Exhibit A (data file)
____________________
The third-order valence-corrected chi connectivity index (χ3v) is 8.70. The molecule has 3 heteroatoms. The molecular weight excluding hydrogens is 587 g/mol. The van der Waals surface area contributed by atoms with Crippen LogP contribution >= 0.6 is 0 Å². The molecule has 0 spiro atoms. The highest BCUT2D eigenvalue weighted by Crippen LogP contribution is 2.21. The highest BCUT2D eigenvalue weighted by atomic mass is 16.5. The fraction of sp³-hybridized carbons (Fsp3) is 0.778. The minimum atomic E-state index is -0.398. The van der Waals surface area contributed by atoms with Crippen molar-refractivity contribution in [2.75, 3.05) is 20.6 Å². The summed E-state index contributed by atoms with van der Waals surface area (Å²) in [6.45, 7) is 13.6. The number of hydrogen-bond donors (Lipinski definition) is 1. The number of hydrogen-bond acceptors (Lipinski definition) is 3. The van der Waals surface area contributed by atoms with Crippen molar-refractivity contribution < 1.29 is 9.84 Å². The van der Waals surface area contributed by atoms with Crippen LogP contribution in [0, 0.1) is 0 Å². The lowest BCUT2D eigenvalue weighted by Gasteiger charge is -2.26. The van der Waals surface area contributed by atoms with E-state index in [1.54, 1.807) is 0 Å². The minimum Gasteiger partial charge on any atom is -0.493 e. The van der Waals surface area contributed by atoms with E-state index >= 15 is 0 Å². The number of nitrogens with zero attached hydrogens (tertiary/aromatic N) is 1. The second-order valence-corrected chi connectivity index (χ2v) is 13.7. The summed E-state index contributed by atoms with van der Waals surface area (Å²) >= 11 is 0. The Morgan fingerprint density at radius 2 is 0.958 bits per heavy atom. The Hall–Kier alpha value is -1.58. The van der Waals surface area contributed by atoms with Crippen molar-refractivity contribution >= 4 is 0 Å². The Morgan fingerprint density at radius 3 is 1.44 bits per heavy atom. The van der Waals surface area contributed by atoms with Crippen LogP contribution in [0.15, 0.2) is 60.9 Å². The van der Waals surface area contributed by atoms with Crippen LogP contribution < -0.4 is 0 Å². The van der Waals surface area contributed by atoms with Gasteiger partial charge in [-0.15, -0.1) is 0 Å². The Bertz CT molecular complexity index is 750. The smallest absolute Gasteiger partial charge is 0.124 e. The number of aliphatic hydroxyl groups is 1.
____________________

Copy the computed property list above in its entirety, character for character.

The third-order valence-corrected chi connectivity index (χ3v) is 8.70. The molecule has 3 heteroatoms. The molecular weight excluding hydrogens is 587 g/mol. The van der Waals surface area contributed by atoms with Crippen LogP contribution >= 0.6 is 0 Å². The molecule has 0 spiro atoms. The highest BCUT2D eigenvalue weighted by Crippen LogP contribution is 2.21. The highest BCUT2D eigenvalue weighted by atomic mass is 16.5. The fraction of sp³-hybridized carbons (Fsp3) is 0.778. The minimum atomic E-state index is -0.398. The van der Waals surface area contributed by atoms with Crippen molar-refractivity contribution in [2.75, 3.05) is 20.6 Å². The summed E-state index contributed by atoms with van der Waals surface area (Å²) in [6.45, 7) is 13.6. The number of hydrogen-bond donors (Lipinski definition) is 1. The number of hydrogen-bond acceptors (Lipinski definition) is 3. The van der Waals surface area contributed by atoms with Crippen molar-refractivity contribution < 1.29 is 9.84 Å². The van der Waals surface area contributed by atoms with Crippen LogP contribution in [0, 0.1) is 0 Å². The lowest BCUT2D eigenvalue weighted by Gasteiger charge is -2.26. The van der Waals surface area contributed by atoms with E-state index in [1.54, 1.807) is 0 Å². The minimum Gasteiger partial charge on any atom is -0.493 e. The van der Waals surface area contributed by atoms with E-state index >= 15 is 0 Å². The number of nitrogens with zero attached hydrogens (tertiary/aromatic N) is 1. The second-order valence-corrected chi connectivity index (χ2v) is 13.7. The summed E-state index contributed by atoms with van der Waals surface area (Å²) >= 11 is 0. The Morgan fingerprint density at radius 2 is 0.958 bits per heavy atom. The Hall–Kier alpha value is -1.58. The van der Waals surface area contributed by atoms with Crippen molar-refractivity contribution >= 4 is 0 Å². The Morgan fingerprint density at radius 3 is 1.44 bits per heavy atom. The van der Waals surface area contributed by atoms with Crippen LogP contribution in [0.15, 0.2) is 60.9 Å². The van der Waals surface area contributed by atoms with Crippen LogP contribution < -0.4 is 0 Å². The van der Waals surface area contributed by atoms with Gasteiger partial charge in [-0.15, -0.1) is 0 Å². The Bertz CT molecular complexity index is 750. The smallest absolute Gasteiger partial charge is 0.124 e. The number of aliphatic hydroxyl groups is 1.